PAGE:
Our next stop was one of Arkansas hidden gems, Ka-Do-Ha Village.. It’s an archeological site dating back about 1,000 years, with the only open mounds in the U.S. preserving the remnants of an ancient Caddo Civilization. Along with the mounds, there is a museum and an open field where you can search for diamonds or arrowheads. Again, you keep what you find. One of my friends found an arrowhead.

hand holding arrowhead and four leaf clover

Hot Springs

hot springs national park sign

Hot Springs history goes back to when Native Americans came there to harvest the stone for their tools and weapons. In the late 1890s and early 1900s, people came for the supposed healing properties of the springs.

boy dipping his hand  in hot springs fountain

Bathhouse Row

Fordyce Bathhouse

There were originally eight grand bathhouses along Bathhouse Row, but as belief in the springs’ healing power declined, many closed. Fordyce Bathhouse, which was first to close, now houses the park’s visitors center and museum. I loved the three floors of exhibits telling Hot Springs Bathhouse story.

Gangster Museum

our guide at gangster museum

Another attraction we visited tells a deeper story of some of the visitors the springs drew. The Gangster Museum is a deep dive into the days reaching from pre-prohibition era into the 1960s when mobsters like Al Capone, Oweny Madden, Lucky Luciano, Frank Costello, Alvin Karpis of the Barker-Karpis Gang, and other mob figures ran the city. Our guide was great. He looked and talked like one of the gang and knew his history.

The Arlington Hotel

arlington hotel lobby

Hot Springs still has some links back to the mobster days. The Arlington Hotel, where we stayed, was Al Capone’s favorite. He stayed in a room, now marked as his on the fourth floor, and rented the entire floor for his henchmen.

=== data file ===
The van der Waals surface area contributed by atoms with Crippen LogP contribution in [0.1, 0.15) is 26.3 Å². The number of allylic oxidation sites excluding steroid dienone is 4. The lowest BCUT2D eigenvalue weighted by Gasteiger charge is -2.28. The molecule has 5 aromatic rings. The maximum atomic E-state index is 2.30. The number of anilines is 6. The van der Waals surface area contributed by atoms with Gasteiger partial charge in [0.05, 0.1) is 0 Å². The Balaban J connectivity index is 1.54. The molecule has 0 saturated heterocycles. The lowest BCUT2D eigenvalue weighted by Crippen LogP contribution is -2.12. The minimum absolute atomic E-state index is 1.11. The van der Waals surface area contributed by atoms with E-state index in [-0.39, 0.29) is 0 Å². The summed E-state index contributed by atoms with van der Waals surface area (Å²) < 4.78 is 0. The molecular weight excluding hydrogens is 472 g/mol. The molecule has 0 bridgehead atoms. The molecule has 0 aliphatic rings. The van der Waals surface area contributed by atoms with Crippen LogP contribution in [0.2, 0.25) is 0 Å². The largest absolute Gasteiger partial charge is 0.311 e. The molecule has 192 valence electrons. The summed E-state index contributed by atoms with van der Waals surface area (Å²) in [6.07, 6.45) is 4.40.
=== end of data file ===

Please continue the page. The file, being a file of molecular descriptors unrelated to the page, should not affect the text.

Ohio Club

musician at ohio club

Dining at the Ohio Club, Arkansas’ oldest bar, felt like stepping back to those days. The club, originally founded as a bar and casino in 1905, was a favorite hangout of the gangsters and baseball stars like Babe Ruth, who did spring training in Hot Springs. Back in the early 1900s, Al Jolson, May West, and other big-name stars played here. The entertainment is still live Thursdays through Monday. The musician playing when I visited was talented and played a big range of styles.

Oaklawn

horses abnd jockies at Oaklawn track

Oaklawn Racetrack, Casino, and Resort carries on the gambling tradition, but it’s all legal now. The track hosts The Arkansas Derby. The racetrack dates back to 1904. There is a beautiful modern eight-story hotel and a spa there now.

shrimp and grits

There are several dining choices at Oaklawn. We dined at The Bugler, which won the Open Table Award in 2023. My Shrimp and Grits was fantastic and such a huge serving I could not eat it all. We still wanted to sample desserts. The Crème Brule, topped with fresh berries, was my favorite.o:p>

Mountain Harbor Resort & Spa

party barge at mountain harbor

For some more natural fun, we visited Mountain Harbor Resort & Spa located in the heart of the Ouachita Mountain range. The resort covers 900 acres along the shores of Lake Ouachita. They have the largest marina in Arkansas and have been recognized as the best marina in the state for over 20 years. We did a deep dive into nature on a party barge cruise out to a primitive island just offshore where we found a multitude of shells and spotted a lot of wildlife as we cruised.

Such a fun and informative trip.

   

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FTC has a law requiring web sites to let their readers know if any of the stories are  "sponsored" or compensated. We also are to let readers know if any of our links are ads. Most are not. They are just a way to direct you  to more information about the article where the link is placed. We have several ads on our pages.  They are clearly marked as ads. I think readers are smart enough to know an ad when they see one but to obey the letter of the law, I am putting this statement here to make sure everyone understands. American Roads and Global Highways may contain affiliate links or ads. Further, as their bios show, most of the feature writers are professional travel writers. As such we are frequently invited on press trips, also called fam trips. On these trips most of our lodging, dining, admissions fees and often plane fare are covered by the city or firm hosting the trip. It is an opportunity to visit places we might not otherwise be able to visit. However, no one tells us what to write about those places. All opinions are 100% those of the author of that feature column.